Sri Lankan Prawn Curry with Arrack 

There are as many curries as clouds in the sky or stars in the universe! The base of most is some form of coconut. Fresh or dry, milk or cream, sometimes even just coconut water. The coconut flour to thicken and leave an aroma, the coconut oil to enhance the pungent notes of coconut. And then there is the Arrack liquor. A spirit distilled from the sap of the coconut flower. This is local to Sri Lanka but Arracks are also available from other countires  that are made up of fennel (and very liquorice, anise like in flavour, some almost bitter to the taste). 

While this curry tastes fine without any liquor, adding a teaspoon of the flowery kind of coconut Arrack gives it a unique touch, if you get the gentlest note of burning in the throat while eating this with freshly grated ginger rice, you are spot on! It was definitely one of the meals I most enjoyed on my Sri Lankan holiday.





Serves 6

1 tsp oil
4 sliced or diced shallots (long baby onions)
1/2 a fresh ground coconut
2 green chillies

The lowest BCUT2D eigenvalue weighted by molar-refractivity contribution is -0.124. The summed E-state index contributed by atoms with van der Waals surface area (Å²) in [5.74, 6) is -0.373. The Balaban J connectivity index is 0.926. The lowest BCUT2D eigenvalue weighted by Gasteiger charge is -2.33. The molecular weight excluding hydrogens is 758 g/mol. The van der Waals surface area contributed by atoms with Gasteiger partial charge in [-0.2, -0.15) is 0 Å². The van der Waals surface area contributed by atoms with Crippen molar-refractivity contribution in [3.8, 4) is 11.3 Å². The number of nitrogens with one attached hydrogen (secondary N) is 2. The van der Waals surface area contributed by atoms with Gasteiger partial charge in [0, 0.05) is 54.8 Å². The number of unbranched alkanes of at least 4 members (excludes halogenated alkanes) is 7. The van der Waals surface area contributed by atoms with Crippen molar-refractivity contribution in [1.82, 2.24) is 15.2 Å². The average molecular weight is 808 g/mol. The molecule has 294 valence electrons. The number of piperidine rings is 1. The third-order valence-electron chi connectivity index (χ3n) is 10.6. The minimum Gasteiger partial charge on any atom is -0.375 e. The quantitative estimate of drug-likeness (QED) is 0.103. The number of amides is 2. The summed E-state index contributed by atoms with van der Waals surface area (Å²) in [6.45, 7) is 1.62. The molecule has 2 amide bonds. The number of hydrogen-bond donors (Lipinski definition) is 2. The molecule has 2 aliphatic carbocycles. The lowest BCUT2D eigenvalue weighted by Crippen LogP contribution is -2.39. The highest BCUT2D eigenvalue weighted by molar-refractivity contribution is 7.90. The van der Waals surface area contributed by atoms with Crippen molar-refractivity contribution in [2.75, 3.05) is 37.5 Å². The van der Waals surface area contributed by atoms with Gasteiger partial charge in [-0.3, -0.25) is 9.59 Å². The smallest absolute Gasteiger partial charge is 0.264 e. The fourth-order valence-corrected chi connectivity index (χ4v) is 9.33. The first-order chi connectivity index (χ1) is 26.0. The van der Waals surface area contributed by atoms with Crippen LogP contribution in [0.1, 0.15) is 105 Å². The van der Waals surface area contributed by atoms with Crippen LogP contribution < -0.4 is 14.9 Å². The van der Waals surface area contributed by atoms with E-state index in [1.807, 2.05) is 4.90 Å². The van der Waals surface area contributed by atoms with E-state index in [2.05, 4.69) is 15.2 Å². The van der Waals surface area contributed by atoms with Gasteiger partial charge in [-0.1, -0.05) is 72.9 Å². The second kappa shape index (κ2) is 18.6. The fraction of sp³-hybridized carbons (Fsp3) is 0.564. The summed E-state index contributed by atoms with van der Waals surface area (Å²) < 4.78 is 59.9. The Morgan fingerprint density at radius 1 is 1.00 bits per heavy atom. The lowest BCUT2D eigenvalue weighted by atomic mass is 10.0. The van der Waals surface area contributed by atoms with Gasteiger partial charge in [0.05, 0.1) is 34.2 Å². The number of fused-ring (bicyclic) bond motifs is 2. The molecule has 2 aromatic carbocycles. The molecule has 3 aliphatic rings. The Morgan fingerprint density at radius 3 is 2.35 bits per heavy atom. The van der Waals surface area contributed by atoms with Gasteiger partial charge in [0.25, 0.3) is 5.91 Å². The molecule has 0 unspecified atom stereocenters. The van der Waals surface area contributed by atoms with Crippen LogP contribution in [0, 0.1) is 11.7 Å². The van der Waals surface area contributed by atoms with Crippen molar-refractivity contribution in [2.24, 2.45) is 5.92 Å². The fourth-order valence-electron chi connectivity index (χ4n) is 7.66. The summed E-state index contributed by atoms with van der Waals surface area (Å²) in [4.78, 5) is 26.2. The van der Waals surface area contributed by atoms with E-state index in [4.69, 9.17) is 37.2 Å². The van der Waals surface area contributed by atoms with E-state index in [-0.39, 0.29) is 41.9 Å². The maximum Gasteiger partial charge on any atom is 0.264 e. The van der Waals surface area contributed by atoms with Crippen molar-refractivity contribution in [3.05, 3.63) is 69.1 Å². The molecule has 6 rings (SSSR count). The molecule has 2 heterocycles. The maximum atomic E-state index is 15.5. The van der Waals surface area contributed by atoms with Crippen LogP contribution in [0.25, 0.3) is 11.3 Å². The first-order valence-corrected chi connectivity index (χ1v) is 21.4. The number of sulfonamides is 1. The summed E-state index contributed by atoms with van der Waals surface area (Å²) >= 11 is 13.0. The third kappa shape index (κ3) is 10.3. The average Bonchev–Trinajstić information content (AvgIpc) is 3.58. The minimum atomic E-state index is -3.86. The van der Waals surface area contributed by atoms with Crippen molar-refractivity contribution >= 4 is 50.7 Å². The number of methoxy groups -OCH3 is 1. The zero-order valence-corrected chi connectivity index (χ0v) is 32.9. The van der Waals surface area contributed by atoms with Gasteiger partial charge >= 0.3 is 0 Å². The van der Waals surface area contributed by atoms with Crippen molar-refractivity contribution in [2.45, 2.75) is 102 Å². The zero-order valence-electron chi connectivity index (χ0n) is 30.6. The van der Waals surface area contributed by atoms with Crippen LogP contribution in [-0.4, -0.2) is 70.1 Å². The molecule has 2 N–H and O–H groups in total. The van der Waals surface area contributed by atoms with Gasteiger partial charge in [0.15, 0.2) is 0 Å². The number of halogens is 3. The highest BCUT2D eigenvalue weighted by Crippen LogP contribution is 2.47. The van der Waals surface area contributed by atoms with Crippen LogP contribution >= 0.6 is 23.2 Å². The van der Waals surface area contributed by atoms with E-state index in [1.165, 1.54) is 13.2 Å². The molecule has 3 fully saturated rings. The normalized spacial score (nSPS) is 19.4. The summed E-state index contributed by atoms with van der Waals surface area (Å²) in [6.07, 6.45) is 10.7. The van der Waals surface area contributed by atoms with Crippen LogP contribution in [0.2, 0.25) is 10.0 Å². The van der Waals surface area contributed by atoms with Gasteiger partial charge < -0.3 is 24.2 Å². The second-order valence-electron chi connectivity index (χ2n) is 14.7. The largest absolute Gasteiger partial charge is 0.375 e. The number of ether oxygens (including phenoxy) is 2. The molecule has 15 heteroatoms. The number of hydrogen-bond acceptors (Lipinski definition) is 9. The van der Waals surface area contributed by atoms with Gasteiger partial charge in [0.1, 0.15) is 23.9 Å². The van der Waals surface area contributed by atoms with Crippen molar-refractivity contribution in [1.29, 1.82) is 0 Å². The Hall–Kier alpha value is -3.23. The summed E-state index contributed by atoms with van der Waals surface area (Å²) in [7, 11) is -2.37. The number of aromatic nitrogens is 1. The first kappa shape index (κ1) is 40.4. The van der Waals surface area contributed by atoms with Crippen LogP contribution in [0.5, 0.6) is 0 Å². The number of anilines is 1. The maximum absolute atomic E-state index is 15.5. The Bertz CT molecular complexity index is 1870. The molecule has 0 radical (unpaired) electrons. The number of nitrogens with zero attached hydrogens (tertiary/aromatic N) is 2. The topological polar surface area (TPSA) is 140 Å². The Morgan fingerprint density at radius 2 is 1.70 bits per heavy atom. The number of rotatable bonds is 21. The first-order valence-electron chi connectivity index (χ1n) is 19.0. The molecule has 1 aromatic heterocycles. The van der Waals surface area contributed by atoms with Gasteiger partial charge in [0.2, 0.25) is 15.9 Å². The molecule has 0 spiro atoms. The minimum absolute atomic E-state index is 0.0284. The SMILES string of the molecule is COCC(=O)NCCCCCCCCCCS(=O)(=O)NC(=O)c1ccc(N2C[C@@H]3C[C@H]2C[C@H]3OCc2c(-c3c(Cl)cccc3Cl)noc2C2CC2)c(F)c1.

Few sprigs of curry leaves
1 1/2 tsp crushed garlic
1 tsp cumin powder
1 tsp green fennel powder
1 tsp sea salt
60 gm/2 oz cream coconut from a hard pack
1 cup water + more if needed
4 small pieces of green pandan leaf
1 tsp Arrack liquor
! tsp red chilli flakes
6 pieces of kokum 

400 gm/1 lb de-veined prawns, washed 


optional
2 tbsp Cashew butter or 1/4 cup cashews ground
Pinch of ground fenugreek
1 cup of coconut water
Pinch of white pepper powder

In a pan heat a tsp of oil, add the shallots and saute them till translucent, should be soft and pale pink. On medium heat add the coconut and stir for a minute or two. Continue to add,the curry leaves, garlic and the cumin, fennel and garam masala  and powders, giving it a  quick stir after each addition. Add the cream of coconut. Add the water, bring it to a boil and cook for 10 minutes on a low. Add the rest of the ingredients, adjust for thickness by adding more water or coconut water, bring it to a boil again and cover, cook for 20 minutes on a simmer. Add the prawns cook for 7 minutes and serve with Ginger Rice.